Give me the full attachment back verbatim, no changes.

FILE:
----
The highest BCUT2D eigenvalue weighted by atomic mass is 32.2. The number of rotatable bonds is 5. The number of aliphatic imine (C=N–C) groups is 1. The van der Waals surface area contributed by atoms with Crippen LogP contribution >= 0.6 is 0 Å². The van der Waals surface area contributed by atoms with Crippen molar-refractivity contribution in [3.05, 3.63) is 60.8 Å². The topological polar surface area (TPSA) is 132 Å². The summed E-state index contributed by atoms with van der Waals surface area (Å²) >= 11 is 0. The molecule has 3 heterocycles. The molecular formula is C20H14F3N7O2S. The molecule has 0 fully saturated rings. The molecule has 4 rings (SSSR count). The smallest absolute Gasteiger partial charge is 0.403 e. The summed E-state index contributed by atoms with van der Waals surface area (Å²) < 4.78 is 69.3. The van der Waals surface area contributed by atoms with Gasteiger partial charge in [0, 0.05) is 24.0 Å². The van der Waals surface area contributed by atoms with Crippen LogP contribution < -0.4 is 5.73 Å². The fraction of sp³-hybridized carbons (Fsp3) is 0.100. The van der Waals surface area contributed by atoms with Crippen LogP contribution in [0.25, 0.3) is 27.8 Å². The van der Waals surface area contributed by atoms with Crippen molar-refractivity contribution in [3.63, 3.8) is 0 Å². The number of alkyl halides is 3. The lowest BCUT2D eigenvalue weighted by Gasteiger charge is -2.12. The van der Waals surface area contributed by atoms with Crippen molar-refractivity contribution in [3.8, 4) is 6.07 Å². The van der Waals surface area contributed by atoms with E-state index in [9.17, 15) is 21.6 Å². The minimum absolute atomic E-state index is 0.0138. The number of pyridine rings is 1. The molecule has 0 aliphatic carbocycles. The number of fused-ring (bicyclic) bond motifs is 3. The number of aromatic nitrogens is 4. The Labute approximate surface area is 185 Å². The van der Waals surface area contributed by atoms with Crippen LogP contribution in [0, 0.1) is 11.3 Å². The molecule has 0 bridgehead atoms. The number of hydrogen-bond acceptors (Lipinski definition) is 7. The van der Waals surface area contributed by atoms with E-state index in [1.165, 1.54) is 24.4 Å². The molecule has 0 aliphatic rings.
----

The highest BCUT2D eigenvalue weighted by atomic mass is 32.2. The number of rotatable bonds is 5. The number of aliphatic imine (C=N–C) groups is 1. The van der Waals surface area contributed by atoms with Crippen LogP contribution >= 0.6 is 0 Å². The van der Waals surface area contributed by atoms with Crippen molar-refractivity contribution in [3.05, 3.63) is 60.8 Å². The topological polar surface area (TPSA) is 132 Å². The summed E-state index contributed by atoms with van der Waals surface area (Å²) >= 11 is 0. The molecule has 3 heterocycles. The molecular formula is C20H14F3N7O2S. The molecule has 0 fully saturated rings. The molecule has 4 rings (SSSR count). The smallest absolute Gasteiger partial charge is 0.403 e. The summed E-state index contributed by atoms with van der Waals surface area (Å²) < 4.78 is 69.3. The van der Waals surface area contributed by atoms with Gasteiger partial charge in [0, 0.05) is 24.0 Å². The van der Waals surface area contributed by atoms with Crippen LogP contribution < -0.4 is 5.73 Å². The fraction of sp³-hybridized carbons (Fsp3) is 0.100. The van der Waals surface area contributed by atoms with Crippen LogP contribution in [0.25, 0.3) is 27.8 Å². The van der Waals surface area contributed by atoms with Crippen molar-refractivity contribution in [3.63, 3.8) is 0 Å². The number of alkyl halides is 3. The lowest BCUT2D eigenvalue weighted by Gasteiger charge is -2.12. The van der Waals surface area contributed by atoms with Crippen molar-refractivity contribution in [3.8, 4) is 6.07 Å². The van der Waals surface area contributed by atoms with E-state index in [9.17, 15) is 21.6 Å². The minimum absolute atomic E-state index is 0.0138. The number of pyridine rings is 1. The molecule has 0 aliphatic carbocycles. The number of fused-ring (bicyclic) bond motifs is 3. The number of aromatic nitrogens is 4. The Labute approximate surface area is 185 Å². The van der Waals surface area contributed by atoms with Crippen LogP contribution in [0, 0.1) is 11.3 Å². The molecule has 0 bridgehead atoms. The number of hydrogen-bond acceptors (Lipinski definition) is 7. The van der Waals surface area contributed by atoms with E-state index in [1.165, 1.54) is 24.4 Å². The molecule has 0 aliphatic rings.